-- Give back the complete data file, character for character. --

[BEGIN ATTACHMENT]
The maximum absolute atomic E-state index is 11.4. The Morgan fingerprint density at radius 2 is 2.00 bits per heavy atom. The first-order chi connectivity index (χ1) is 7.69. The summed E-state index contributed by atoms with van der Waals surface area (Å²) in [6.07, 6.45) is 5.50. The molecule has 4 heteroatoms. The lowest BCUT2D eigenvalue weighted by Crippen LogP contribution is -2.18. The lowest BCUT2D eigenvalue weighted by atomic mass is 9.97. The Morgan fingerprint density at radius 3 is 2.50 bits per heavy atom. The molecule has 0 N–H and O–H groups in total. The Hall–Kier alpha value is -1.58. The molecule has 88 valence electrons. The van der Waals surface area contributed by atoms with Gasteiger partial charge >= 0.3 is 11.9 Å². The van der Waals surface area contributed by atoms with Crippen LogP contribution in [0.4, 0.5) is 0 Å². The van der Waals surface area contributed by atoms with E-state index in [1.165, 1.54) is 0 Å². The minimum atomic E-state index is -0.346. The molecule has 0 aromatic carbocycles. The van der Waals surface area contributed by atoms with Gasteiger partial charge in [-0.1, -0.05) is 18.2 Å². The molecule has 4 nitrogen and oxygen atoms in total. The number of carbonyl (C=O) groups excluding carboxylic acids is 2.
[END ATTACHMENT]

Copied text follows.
The maximum absolute atomic E-state index is 11.4. The Morgan fingerprint density at radius 2 is 2.00 bits per heavy atom. The first-order chi connectivity index (χ1) is 7.69. The summed E-state index contributed by atoms with van der Waals surface area (Å²) in [6.07, 6.45) is 5.50. The molecule has 4 heteroatoms. The lowest BCUT2D eigenvalue weighted by Crippen LogP contribution is -2.18. The lowest BCUT2D eigenvalue weighted by atomic mass is 9.97. The Morgan fingerprint density at radius 3 is 2.50 bits per heavy atom. The molecule has 0 N–H and O–H groups in total. The Hall–Kier alpha value is -1.58. The molecule has 88 valence electrons. The van der Waals surface area contributed by atoms with Gasteiger partial charge >= 0.3 is 11.9 Å². The van der Waals surface area contributed by atoms with Crippen LogP contribution in [0.4, 0.5) is 0 Å². The van der Waals surface area contributed by atoms with E-state index in [1.165, 1.54) is 0 Å². The minimum atomic E-state index is -0.346. The molecule has 0 aromatic carbocycles. The van der Waals surface area contributed by atoms with Gasteiger partial charge in [-0.1, -0.05) is 18.2 Å². The molecule has 4 nitrogen and oxygen atoms in total. The number of carbonyl (C=O) groups excluding carboxylic acids is 2.